Another thing that made the 3rd individual point of view the ideal option for the narrative style is its ability to inject a component of surprise in this particular story. Given that whatever that’s informed is based just on what the storyteller sees and feels and does not enable readers to peek at what the lead character is in fact believing, we are required to making our reasonings regarding what really occurs inside your home of Emily. The third person can just state so much; consider example how he described Homer’s loss:
So we were not surprised when Homer Barron– the streets had actually been ended up a long time because– was gone. We were a little disappointed that there was not a public blowing-off, however we believed that he had actually gone on to prepare for Miss Emily’s coming, or to provide her a possibility to get rid of the cousins … Sure sufficient, after another week they departed. And, as we had anticipated all along, within 3 days Homer Barron was back in town. A next-door neighbor saw the Negro guy confess him at the cooking area door at sunset one night.
And that was the last we saw of Homer Barron. (Faulkner, 85)
We are not provided any forewarning that Homer is dead and that Emily has actually been sleeping with his bones all the while. This created for an effective ending, making the readers recognize at the same time the gravity of Emily’s sorry life.
Although the 3rd person viewpoint is not entirely distinct– a great deal of authors have been using that tactic– a non-chronological method to storytelling certainly is. Very couple of authors attempt presenting their stories in a non-linear manner because such a technique is extremely difficult to do and can certainly be confusing both to the author and reader. Faulkner, though, is bold for braving this especially tough design. And he does it so well.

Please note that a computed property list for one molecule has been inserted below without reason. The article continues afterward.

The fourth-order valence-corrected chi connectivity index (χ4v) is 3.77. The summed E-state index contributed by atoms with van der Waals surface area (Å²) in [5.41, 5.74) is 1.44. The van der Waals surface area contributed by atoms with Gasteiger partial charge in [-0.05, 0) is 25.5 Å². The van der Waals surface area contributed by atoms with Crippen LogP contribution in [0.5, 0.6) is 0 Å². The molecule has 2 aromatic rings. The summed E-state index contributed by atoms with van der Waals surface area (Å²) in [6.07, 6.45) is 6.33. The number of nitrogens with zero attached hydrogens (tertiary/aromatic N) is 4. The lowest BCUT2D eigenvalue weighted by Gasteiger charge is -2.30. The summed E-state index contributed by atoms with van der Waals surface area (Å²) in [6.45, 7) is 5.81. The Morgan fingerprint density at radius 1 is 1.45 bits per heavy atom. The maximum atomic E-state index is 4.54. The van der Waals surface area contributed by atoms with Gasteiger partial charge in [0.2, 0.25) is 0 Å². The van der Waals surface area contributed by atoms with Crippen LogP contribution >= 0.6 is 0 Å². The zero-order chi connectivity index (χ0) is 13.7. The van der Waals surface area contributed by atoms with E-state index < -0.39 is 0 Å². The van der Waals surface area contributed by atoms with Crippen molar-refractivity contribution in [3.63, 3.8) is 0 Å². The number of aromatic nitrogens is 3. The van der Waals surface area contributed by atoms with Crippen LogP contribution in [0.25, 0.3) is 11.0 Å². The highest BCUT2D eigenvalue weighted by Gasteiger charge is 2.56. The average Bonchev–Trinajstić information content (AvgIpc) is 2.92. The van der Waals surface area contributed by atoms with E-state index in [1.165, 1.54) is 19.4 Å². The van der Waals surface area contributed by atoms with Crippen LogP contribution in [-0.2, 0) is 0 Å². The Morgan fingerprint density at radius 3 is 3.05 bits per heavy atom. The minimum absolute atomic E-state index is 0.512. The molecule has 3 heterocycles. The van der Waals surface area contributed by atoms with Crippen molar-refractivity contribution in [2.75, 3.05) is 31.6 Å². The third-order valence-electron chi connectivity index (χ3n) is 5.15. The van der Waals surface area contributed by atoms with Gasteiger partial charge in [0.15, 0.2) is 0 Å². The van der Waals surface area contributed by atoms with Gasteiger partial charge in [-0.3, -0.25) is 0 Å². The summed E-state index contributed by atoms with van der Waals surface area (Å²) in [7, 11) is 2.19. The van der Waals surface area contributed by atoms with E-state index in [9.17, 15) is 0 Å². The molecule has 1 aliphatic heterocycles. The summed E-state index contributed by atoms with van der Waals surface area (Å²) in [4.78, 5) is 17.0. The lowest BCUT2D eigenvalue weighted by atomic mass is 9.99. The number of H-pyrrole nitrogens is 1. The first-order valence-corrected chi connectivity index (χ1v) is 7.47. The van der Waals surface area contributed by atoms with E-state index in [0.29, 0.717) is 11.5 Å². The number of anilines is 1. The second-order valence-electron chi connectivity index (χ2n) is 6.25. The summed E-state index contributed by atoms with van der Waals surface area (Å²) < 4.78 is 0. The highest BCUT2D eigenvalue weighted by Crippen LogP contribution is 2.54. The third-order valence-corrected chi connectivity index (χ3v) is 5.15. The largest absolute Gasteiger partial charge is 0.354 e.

With A Rose for Emily, Faulkner uncovers the events in the story not in the order that they took place however in the order that he deemed it essential to reveal. The author’s purpose is not to puzzle; au contraire, this specific technique was used to highlight just those Faulkner understands is essential for the readers.
By chunking specific parts of the story together, the writer efficiently lets the readers step into the shoes of how the storyteller feels about the protagonist Emily. Instead of being concerned about what happened before what or what will occur next, readers are then more concerned about the emotions behind every action. And just like the 3rd person viewpoint, this kind of narrative contributed to the story’s aspect of surprise; which in turn enhanced the impact of the story’s ending, thus putting more focus on Faulkner’s point.
A Rose for Emily is absolutely not your standard short story. With non-conventional methods (like 3rd individual point of view and non-chronological storytelling) applied by the author, this popular narrative achieves in communicating its main point. And that is why it successfully etches its method into the hearts of those who read it.